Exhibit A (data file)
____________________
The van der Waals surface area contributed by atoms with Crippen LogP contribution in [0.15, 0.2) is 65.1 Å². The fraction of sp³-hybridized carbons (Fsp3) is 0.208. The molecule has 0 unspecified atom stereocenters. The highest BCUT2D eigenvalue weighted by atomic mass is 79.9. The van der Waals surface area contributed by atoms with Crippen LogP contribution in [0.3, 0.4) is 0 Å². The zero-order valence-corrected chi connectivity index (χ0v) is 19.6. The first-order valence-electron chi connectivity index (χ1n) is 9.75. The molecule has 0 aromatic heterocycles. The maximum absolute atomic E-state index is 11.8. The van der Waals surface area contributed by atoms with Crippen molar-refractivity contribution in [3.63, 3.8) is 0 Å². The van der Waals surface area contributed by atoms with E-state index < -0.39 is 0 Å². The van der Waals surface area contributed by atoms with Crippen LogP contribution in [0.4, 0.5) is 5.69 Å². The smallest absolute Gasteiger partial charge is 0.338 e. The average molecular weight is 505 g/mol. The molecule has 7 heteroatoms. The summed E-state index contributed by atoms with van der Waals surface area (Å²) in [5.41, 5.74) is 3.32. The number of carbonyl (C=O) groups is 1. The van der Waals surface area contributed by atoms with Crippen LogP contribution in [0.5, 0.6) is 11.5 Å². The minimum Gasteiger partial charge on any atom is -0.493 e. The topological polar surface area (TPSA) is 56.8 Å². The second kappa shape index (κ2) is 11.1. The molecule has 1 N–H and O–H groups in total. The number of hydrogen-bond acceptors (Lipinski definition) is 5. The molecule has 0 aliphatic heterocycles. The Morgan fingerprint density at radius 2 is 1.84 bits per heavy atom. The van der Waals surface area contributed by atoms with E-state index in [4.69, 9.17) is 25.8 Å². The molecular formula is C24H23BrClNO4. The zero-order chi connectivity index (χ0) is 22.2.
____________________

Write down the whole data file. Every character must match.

The van der Waals surface area contributed by atoms with Crippen LogP contribution in [0.15, 0.2) is 65.1 Å². The fraction of sp³-hybridized carbons (Fsp3) is 0.208. The molecule has 0 unspecified atom stereocenters. The highest BCUT2D eigenvalue weighted by atomic mass is 79.9. The van der Waals surface area contributed by atoms with Crippen LogP contribution in [0.3, 0.4) is 0 Å². The zero-order valence-corrected chi connectivity index (χ0v) is 19.6. The first-order valence-electron chi connectivity index (χ1n) is 9.75. The molecule has 0 aromatic heterocycles. The maximum absolute atomic E-state index is 11.8. The van der Waals surface area contributed by atoms with Crippen molar-refractivity contribution in [3.63, 3.8) is 0 Å². The van der Waals surface area contributed by atoms with E-state index < -0.39 is 0 Å². The van der Waals surface area contributed by atoms with Crippen LogP contribution in [0.4, 0.5) is 5.69 Å². The smallest absolute Gasteiger partial charge is 0.338 e. The average molecular weight is 505 g/mol. The molecule has 7 heteroatoms. The summed E-state index contributed by atoms with van der Waals surface area (Å²) in [5.41, 5.74) is 3.32. The number of carbonyl (C=O) groups is 1. The van der Waals surface area contributed by atoms with Crippen LogP contribution in [0.5, 0.6) is 11.5 Å². The minimum Gasteiger partial charge on any atom is -0.493 e. The topological polar surface area (TPSA) is 56.8 Å². The second kappa shape index (κ2) is 11.1. The molecule has 1 N–H and O–H groups in total. The number of hydrogen-bond acceptors (Lipinski definition) is 5. The molecule has 0 aliphatic heterocycles. The Morgan fingerprint density at radius 2 is 1.84 bits per heavy atom. The van der Waals surface area contributed by atoms with E-state index in [4.69, 9.17) is 25.8 Å². The molecular formula is C24H23BrClNO4. The zero-order chi connectivity index (χ0) is 22.2.